Characterization of fructophilic lactic microbiota of Apis mellifera from the Caucasus Mountains
- 332 Downloads
Microbial symbionts of honeybee colony are considered as promising tools to support the honeybee population welfare. The majority of existing honeybee microbiota studies is focused on genetic description of the honeybee-associated microbiome fingerprints. The lack of a deeper knowledge on the bacterial community colonizing the honeybee niche, which may be helpful in encouraging industrial applications of this microbiota, led us to undertake this study. The biodiversity of the cultivable fructophilic lactic acid bacteria (FLAB) isolated from adult honeybee intestine and beebread samples was studied. Phenotypic properties of probiotic interest, such as the adhesive potential using in vitro models and adhesion determinants, were also investigated. Antibiotic resistance profiles as reliable markers to evaluate the impact of long-term and current exposure of honeybees to antibiotics were phenotypically determined on the isolated lactic acid bacteria (LAB). The mannose-specific adhesion and high cell surface hydrophobicity found in the studied FLAB isolates sheds light on the effective adaptation of microbiota to specific ecologic niche. It is the first report of phenotypically detected antibiotic resistance profiles of honeybee endogenous bacteria and the first account of minimum inhibitory concentration (MIC) values for four antibiotics used in beekeeping practice.
KeywordsFructophilic lactic acid bacteria Honeybees Microbial adhesion Caucasus
The author I.J. would like to express his gratitude to the Shota Rustaveli National Science Foundation (SRNSF) for partial support allowing his PhD training in Italy. The author also expresses his gratitude to the Service of Science and Technology of the French Embassy in Tbilisi for the fellowship allowing his PhD training in France.
- Giraffa G, Neviani E (2000) Molecular identification and characterization of food-associated lactobacilli. Ital J Food Sci 12:403–423Google Scholar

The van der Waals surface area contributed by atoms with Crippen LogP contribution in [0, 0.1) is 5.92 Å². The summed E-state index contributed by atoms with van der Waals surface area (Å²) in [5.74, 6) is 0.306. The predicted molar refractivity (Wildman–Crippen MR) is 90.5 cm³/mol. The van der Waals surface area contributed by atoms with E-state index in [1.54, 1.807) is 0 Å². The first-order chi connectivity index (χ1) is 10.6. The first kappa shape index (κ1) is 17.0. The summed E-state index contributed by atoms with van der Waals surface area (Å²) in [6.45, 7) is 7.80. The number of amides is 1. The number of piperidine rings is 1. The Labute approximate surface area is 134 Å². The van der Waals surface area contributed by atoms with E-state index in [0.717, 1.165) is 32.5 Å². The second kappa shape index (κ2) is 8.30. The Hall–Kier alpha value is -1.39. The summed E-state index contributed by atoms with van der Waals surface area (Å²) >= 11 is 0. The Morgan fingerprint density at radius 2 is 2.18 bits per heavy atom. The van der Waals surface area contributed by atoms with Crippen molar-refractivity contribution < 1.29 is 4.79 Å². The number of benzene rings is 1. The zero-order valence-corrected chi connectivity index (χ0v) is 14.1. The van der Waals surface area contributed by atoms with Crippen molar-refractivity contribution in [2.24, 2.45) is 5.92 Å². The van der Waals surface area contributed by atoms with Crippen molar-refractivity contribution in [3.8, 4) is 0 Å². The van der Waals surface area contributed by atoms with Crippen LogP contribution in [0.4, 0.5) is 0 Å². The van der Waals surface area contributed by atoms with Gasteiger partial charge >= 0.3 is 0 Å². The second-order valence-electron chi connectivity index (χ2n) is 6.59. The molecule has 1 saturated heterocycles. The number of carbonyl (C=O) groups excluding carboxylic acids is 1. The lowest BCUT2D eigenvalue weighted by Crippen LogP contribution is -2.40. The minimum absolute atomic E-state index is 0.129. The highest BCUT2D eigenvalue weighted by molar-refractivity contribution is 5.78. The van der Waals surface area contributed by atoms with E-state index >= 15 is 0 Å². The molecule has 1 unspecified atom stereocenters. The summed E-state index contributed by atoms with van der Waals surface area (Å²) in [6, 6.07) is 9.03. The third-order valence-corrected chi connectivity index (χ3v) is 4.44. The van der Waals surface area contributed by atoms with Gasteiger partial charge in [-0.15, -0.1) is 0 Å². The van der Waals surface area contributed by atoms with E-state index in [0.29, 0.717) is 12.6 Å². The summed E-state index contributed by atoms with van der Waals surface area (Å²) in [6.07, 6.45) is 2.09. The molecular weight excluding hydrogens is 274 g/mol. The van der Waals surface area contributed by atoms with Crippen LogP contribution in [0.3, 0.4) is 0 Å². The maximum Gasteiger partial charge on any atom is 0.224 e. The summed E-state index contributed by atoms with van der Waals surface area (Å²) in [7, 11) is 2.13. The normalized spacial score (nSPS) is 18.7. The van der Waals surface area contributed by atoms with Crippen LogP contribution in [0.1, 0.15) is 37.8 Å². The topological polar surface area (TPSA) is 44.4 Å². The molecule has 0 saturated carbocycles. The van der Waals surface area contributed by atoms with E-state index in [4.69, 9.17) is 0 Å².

- Gurgulova K, Panchev I, Stanchev P (2003) A study on antibacterial activity of Riphampizyn against bee disease microorganisms. Uludag Bee J 11:40–41Google Scholar
- Mercenier A, Lenoir-Wijnkoop I, Sanders ME (2008) Physiological and functional properties of probiotics. Bull Int Dairy Fed 429:2–6Google Scholar
- Murray KD, Aronstein KA, Eischen F (2009) Promiscuous DNA and terramycin resistance in American foulbrood bacteria. Am Bee J 149:577–581Google Scholar
- Pilatic H (2012) Pesticides and honey bees. State of the Science. Report from the Pesticide Action Network North AmericaGoogle Scholar
- Salminen S, van Loveren H (2012) Probiotics and prebiotics: health claim substantiation. Microb Ecol Health Dis 23:18568Google Scholar
- Tirado R, Simon G, Johnston P (2013) Bees in decline. A review of factors that put pollinators and agriculture in Europe at risk. Greenpeace Research Laboratories Technical Report (Review)Google Scholar
- Vauterin L, Vauterin P (1992) Computer-aided objective comparison of electrophoresis patterns for grouping and identification of microorganisms. Eur Microbiol 1:37–41Google Scholar
- Wu M, Sugimura Y, Taylor D, Yoshiyama M (2013) Honeybee gastrointestinal bacteria for novel and sustainable disease control strategies. J Dev Sust Agric 8:85–90Google Scholar